Named after the Boston Tea Party of 1773, the Tea Party protests represent widespread outrage at our government’s ever increasing power, usurpations of our liberties and the fact that America is moving away from its founding principles.

While Tea Party activists are eclectic — and unfortunately include a few anti-government fanatics, as well as those who see an opportunity to push their religious agendas — the vast majority are rallying around a significant and important theme that needs to be recognized and supported.

The movement as a whole is not focused on a narrow issue or political party, but the basic relationship between government and citizen. Republican politicians have been turned away and booed off the stage for their support of bailouts and cap-and-trade, and representatives from both parties are being challenged on whether the legislation they are signing is consistent with their oath to uphold the Constitution.

Rapid increases in governmental power under George W. Bush and even faster increases under President Obama have brought the issue of limited government to the forefront. That our government both nationalizes car companies and banks, and interprets the Interstate Commerce Clause as giving it carte blanche on everything from outlawing marijuana to forcing individuals to buy insurance, raises an important question: should individuals be free to decide what they can and must do, or is government their master?

Central to the Tea Parties is the idea that government cannot do anything it wants — that there are certain limitations placed on it by the Constitution. Which leads to many important questions: What is the proper role of government? What powers should it have? Do individuals have a moral and political right to pursue their own lives and happiness, or can their interests be sacrificed for some alleged “common good?” What are rights and how are they violated?

This has fueled an explosion of interest in America’s founding documents and the writings of revolutionary thinkers such as James Madison and Thomas Jefferson. Books like Ayn Rand’s “Atlas Shrugged,” which provides a moral defense of individual rights, are selling at record rates despite having been published over 50 years ago. Whether Tea Party activists will come to understand and defend these ideas has yet to be seen, but the renewed interest in limited government and its underlying basis is a welcome advance. It is in stark contrast to the view that pervades our institutions.

The Tea Party movement is routinely ridiculed and dismissed by our so-called intellectuals. Liberal mainstream media and politicians scoff at the movement and attempt to paint protesters as racists, anarchists and violent emotionalists. Not only is this wildly inaccurate, but it highlights a profound disdain for ideas.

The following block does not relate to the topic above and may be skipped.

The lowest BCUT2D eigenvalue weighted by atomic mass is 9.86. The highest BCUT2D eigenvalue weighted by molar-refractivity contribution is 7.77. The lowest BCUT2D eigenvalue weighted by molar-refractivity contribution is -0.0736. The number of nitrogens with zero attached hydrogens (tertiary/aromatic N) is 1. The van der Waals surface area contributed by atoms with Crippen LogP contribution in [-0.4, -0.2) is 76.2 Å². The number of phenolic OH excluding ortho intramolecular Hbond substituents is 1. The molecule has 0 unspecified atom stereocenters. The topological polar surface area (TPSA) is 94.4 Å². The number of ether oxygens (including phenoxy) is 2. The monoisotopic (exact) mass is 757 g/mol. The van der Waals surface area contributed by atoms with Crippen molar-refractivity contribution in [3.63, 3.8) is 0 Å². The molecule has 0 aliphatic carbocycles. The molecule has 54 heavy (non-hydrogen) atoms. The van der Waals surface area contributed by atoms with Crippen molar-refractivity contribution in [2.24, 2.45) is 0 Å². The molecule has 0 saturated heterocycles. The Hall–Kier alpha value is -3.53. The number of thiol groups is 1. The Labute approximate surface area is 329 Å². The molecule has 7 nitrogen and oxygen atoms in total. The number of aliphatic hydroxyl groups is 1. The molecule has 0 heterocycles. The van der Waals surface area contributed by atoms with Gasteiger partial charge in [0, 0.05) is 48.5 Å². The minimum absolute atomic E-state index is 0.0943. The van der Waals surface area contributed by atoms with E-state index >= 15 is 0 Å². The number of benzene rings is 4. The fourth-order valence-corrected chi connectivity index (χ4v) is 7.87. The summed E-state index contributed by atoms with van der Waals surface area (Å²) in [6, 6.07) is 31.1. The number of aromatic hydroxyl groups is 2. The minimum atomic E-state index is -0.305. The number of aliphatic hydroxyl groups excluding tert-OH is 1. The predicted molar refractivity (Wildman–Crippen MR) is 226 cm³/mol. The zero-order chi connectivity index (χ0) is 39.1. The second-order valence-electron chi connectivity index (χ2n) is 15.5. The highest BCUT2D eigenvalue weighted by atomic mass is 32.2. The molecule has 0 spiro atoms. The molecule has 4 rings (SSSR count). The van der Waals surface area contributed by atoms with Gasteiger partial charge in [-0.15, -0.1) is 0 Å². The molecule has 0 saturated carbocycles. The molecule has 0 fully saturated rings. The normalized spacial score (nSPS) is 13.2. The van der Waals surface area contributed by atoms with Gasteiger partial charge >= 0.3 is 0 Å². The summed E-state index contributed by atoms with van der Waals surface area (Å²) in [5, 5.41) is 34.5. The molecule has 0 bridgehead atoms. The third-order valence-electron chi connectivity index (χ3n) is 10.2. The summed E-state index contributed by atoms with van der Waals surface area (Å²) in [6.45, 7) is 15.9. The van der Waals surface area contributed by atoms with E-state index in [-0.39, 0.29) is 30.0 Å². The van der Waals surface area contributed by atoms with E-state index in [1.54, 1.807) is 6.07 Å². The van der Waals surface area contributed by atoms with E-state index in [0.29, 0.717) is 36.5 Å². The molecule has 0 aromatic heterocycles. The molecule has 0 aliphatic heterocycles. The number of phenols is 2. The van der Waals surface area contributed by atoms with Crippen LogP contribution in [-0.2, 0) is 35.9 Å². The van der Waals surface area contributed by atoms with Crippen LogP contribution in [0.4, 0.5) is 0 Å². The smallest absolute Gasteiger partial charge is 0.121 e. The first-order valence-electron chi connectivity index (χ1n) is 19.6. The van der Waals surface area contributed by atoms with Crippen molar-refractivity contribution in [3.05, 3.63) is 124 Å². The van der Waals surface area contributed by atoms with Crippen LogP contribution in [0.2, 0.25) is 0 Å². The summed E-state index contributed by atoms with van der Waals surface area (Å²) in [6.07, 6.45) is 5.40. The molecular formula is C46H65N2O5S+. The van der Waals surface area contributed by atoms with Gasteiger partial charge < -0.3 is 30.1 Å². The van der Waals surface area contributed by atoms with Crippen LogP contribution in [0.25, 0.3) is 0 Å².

Observe the array of recent student opinions on health care and the Tea Parties. With rare exceptions, students sneer at attempts to identify basic principles and ridicule those who even raise the issue of whether our country is moving toward socialism or fascism. Attempting to name the basic nature of our president’s policies or our country’s direction is regarded as fear-mongering.

More broadly, pundits regard their worldview as self-evident, requiring no arguments and recognizing no alternative views. Those who argue against government health care, for example, are derided as “anti-reformists,” as if there are no other views on health care reform and no wider issues exist. The argument that health care reform requires both respecting the freedom of doctors, patients and insurance companies, as well as removing current crippling government intervention is simply evaded.

Liberal commentators routinely opine on what they see as a blatant contradiction: How can Tea Partiers be against government run health care and simultaneously protest Medicare cuts? Do they want more services or less? What the pundits cannot comprehend is that these Tea Partiers resent being made dependants of the state. Having been forced to sacrifice their earnings and judgment for years, prohibiting them from saving and planning for their own medical needs, even their ability to use the services they were forced to depend on will be rationed away.

There is no contradiction between advocating for freedom in health care and holding the government accountable to those who were forced into dependency. But government paternalism is so ingrained in the minds of these critics that they cannot conceive of a non-dependent form of existence. As one Tea Party sign put it, “It’s the liberty, stupid.”

But liberty does not fall from heaven or sustain itself automatically; it must be defended. When asked whether America is a republic or a monarchy, Benjamin Franklin answered, “A republic, if you can keep it.” Keeping it requires arguing for it, which requires understanding and defending the fundamental moral and political principles it depends upon. The Tea Parties are perhaps the first step in that direction. Let’s hope so.

Jim Allard ([email protected]) is a graduate student in biological sciences.